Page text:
Why study philosophy?
By studying philosophy at Macquarie you will gain:
- Knowledge: Understanding of some central concepts, theories and arguments in many philosophical traditions and fields of inquiry
- Skills: Critical thinking and reasoning skills, problem solving skills, creative skills, and communication skills
- Philosophical values, and social and ethical values
What is philosophy?
Philosophy is both a subject and a way of thinking.
As a subject, philosophy asks, and seeks to answer, fundamental questions about many areas of human life and inquiry. These include questions about the relationship between the mind and the body; the existence of God; the nature of human fulfilment and alienation; the status of moral beliefs and aesthetic judgements; the nature of knowledge; and the relationship between the world and our concepts and modes of reasoning.
Philosophers are also concerned with contemporary social and political issues, such as:
- economic inequality
- the environmental crisis
- gender relations
- animal welfare
- Indigenous rights
As a way of thinking, philosophy puts an emphasis on thinking for yourself rather than relying on someone else’s authority. By studying philosophy, you learn how to think for yourself better: to reflect on your views, to give reasons for them, and to understand and evaluate other positions and arguments. The kind of thinking developed by the study of philosophy is important in many different professional contexts, which is why philosophy graduates enjoy good employability.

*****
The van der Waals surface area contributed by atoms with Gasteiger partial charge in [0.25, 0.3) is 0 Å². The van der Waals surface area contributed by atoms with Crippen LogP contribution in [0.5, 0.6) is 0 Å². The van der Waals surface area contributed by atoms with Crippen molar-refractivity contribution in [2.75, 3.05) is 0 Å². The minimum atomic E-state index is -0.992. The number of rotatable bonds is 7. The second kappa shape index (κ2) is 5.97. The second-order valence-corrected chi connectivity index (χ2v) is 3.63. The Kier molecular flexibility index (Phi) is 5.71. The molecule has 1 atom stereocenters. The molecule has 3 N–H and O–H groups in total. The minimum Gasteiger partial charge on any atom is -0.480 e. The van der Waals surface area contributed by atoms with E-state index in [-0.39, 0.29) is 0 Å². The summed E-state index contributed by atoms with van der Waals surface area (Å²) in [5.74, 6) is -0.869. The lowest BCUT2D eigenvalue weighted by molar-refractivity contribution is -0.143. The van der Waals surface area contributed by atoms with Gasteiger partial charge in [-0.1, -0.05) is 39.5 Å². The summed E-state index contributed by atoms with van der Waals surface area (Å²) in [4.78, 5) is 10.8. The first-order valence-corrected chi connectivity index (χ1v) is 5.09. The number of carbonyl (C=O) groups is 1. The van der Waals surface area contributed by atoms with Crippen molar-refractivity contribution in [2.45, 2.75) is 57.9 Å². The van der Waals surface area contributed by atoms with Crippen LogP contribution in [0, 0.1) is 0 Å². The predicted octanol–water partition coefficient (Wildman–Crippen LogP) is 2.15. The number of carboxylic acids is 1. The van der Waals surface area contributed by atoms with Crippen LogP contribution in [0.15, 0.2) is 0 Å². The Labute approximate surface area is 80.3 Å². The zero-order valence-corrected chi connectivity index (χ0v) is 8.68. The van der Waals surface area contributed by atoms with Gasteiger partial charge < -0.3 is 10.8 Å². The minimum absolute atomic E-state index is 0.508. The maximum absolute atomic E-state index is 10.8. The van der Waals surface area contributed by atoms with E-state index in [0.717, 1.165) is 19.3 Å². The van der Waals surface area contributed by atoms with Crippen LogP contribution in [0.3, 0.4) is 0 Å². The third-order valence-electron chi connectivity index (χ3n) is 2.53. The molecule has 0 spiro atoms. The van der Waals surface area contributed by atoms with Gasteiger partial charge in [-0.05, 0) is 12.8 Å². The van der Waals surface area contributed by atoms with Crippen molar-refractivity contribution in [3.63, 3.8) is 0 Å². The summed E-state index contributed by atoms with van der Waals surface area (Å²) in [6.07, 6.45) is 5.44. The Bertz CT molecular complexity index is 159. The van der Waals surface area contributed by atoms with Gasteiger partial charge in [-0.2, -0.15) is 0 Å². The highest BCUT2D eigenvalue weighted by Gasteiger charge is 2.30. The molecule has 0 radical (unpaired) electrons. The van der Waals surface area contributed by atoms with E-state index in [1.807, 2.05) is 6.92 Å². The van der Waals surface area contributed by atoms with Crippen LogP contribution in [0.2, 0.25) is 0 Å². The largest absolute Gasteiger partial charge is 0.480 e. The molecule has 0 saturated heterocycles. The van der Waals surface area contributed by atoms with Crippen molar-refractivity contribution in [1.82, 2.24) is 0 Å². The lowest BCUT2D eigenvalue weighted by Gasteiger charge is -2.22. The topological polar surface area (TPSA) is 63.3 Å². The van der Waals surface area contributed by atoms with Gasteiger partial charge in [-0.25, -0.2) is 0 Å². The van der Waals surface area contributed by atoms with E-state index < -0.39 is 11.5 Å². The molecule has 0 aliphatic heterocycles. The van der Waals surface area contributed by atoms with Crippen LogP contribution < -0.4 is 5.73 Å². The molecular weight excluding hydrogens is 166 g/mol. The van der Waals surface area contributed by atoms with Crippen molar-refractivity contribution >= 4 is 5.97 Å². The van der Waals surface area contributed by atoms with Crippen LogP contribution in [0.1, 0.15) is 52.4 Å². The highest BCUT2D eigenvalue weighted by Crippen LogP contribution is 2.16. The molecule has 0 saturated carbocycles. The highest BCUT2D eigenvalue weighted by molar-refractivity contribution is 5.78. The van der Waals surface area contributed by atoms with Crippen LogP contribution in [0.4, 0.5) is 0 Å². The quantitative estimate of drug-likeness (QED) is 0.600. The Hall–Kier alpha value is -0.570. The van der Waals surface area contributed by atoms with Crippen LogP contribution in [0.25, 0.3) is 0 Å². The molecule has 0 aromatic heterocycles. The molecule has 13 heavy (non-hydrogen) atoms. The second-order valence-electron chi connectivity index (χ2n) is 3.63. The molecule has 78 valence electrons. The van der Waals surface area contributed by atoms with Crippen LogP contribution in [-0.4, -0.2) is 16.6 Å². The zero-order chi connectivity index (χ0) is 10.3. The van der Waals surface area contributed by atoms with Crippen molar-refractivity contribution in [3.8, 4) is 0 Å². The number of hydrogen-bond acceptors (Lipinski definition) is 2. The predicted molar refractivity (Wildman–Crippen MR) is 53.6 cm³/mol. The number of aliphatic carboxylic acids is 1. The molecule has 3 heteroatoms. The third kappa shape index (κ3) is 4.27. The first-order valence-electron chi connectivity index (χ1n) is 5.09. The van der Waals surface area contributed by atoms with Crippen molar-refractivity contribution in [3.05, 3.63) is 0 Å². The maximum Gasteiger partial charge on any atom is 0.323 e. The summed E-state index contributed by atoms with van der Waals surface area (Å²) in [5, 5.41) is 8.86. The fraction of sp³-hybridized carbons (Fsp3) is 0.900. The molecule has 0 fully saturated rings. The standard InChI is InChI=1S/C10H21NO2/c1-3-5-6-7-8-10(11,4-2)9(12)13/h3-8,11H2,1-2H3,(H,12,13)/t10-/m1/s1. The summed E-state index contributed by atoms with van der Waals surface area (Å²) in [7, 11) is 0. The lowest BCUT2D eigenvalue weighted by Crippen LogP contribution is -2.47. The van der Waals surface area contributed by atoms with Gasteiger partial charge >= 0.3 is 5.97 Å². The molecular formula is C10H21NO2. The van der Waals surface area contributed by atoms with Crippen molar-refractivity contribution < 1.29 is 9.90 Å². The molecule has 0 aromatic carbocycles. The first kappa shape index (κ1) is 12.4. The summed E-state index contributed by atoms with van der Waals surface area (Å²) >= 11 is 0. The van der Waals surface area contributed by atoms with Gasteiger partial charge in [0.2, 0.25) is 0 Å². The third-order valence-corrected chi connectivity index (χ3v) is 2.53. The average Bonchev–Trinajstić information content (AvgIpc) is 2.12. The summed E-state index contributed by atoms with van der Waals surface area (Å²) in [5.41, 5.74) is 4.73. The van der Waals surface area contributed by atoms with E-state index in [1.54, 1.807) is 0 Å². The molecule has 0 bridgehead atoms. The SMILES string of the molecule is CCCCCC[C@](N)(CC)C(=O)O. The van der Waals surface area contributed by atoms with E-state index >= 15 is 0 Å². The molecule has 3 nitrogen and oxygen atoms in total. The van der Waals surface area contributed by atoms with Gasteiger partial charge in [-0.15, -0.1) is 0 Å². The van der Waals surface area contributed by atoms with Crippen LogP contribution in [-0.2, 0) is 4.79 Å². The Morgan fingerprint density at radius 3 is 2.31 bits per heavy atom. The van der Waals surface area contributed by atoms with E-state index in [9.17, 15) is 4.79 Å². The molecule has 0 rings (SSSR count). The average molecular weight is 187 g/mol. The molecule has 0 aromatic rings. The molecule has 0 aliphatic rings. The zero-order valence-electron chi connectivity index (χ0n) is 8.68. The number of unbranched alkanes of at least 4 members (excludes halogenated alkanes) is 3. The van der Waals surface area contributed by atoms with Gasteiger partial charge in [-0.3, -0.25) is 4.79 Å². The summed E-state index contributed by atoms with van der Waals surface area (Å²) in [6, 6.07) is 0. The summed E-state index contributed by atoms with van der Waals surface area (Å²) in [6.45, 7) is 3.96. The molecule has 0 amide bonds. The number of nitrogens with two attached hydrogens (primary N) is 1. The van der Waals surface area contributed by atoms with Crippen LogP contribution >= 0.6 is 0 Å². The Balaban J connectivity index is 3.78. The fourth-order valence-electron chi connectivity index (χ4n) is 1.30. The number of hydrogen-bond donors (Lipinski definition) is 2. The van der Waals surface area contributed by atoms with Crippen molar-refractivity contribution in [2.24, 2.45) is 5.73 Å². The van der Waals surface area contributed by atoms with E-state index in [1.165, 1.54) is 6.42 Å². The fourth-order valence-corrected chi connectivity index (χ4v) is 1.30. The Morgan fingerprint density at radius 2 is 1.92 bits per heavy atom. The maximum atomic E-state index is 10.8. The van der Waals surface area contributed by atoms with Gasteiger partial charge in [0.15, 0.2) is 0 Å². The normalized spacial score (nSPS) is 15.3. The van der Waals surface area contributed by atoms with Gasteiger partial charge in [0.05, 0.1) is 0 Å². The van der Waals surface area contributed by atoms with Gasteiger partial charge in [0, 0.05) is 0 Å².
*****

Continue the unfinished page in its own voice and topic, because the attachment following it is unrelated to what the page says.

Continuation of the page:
Through the Major in Philosophy students will become skilled in the art of philosophical questioning, the construction of philosophical arguments, and the evaluation of philosophical beliefs. Students will be able to choose from a wide variety of courses that cover a plurality of internationally relevant philosophical traditions and fields of enquiry, including logic, theory of knowledge, philosophy of science, metaphysics, philosophy of mind, philosophy of religion, phenomenology and existential philosophy, aesthetics, social philosophy, ethics and applied ethics. The Philosophy major will develop creative thinking, communication and problem-solving skills which are invaluable in all professions today.
Philosophy Minor and Philosophy Electives
A 'Minor' is 12 distinct credit points from an approved Major, including 6 distinct credit points at 300-level. A Minor is an excellent way of completing your Major area of study with an interesting and useful program of study.
Many of our students take Philosophy units in order to help them excel in other areas of specialisation. Studying philosophy enhances your critical thinking skills, your ability to analyse and construct arguments, your ability to comprehend complex ideas, and your capacity to communicate clearly and persuasively.
Here are some suggestions for Minors in Philosophy that are compatible with Majors in other disciplines: Psychology Major with a Minor in Philosophy; Law Major with a Minor in Philosophy; Science/Computing Major with a Minor in Philosophy; Sociology Major with a Minor in Philosophy; Education Major with a Minor in Philosophy.
You can study individual Philosophy units without taking the major or minor in Philosophy. Many students simply take one or two Philosophy units to complement the rest of their degree. For example, our units in social philosophy and ethics go well with units in law, politics and economics; our units in logic and philosophy of language go well with units in computing and mathematics.